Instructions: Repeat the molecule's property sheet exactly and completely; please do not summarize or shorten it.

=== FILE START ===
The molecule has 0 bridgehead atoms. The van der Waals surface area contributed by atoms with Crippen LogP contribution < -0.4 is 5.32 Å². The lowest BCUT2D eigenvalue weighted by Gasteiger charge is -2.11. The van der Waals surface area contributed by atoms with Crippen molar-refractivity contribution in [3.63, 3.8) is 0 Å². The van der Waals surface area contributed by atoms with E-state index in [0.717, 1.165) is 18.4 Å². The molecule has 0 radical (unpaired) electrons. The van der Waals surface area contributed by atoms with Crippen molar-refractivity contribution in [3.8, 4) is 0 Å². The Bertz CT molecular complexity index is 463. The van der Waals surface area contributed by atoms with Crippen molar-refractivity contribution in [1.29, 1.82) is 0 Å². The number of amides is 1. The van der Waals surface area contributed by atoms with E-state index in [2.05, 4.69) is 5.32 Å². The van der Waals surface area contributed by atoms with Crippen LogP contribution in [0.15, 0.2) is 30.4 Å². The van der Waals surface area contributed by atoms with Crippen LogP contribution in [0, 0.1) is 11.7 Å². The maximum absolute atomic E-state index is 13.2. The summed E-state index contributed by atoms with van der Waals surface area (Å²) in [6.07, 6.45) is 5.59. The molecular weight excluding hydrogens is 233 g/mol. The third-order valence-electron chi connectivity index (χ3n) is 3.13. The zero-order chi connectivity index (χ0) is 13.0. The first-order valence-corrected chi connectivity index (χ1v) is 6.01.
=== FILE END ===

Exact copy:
The molecule has 0 bridgehead atoms. The van der Waals surface area contributed by atoms with Crippen LogP contribution < -0.4 is 5.32 Å². The lowest BCUT2D eigenvalue weighted by Gasteiger charge is -2.11. The van der Waals surface area contributed by atoms with Crippen molar-refractivity contribution in [3.63, 3.8) is 0 Å². The van der Waals surface area contributed by atoms with E-state index in [0.717, 1.165) is 18.4 Å². The molecule has 0 radical (unpaired) electrons. The van der Waals surface area contributed by atoms with Crippen molar-refractivity contribution in [3.8, 4) is 0 Å². The Bertz CT molecular complexity index is 463. The van der Waals surface area contributed by atoms with Crippen molar-refractivity contribution in [1.29, 1.82) is 0 Å². The number of amides is 1. The van der Waals surface area contributed by atoms with E-state index in [2.05, 4.69) is 5.32 Å². The van der Waals surface area contributed by atoms with Crippen LogP contribution in [0.15, 0.2) is 30.4 Å². The van der Waals surface area contributed by atoms with Crippen LogP contribution in [0, 0.1) is 11.7 Å². The maximum absolute atomic E-state index is 13.2. The summed E-state index contributed by atoms with van der Waals surface area (Å²) in [6.07, 6.45) is 5.59. The molecular weight excluding hydrogens is 233 g/mol. The third-order valence-electron chi connectivity index (χ3n) is 3.13. The zero-order chi connectivity index (χ0) is 13.0. The first-order valence-corrected chi connectivity index (χ1v) is 6.01.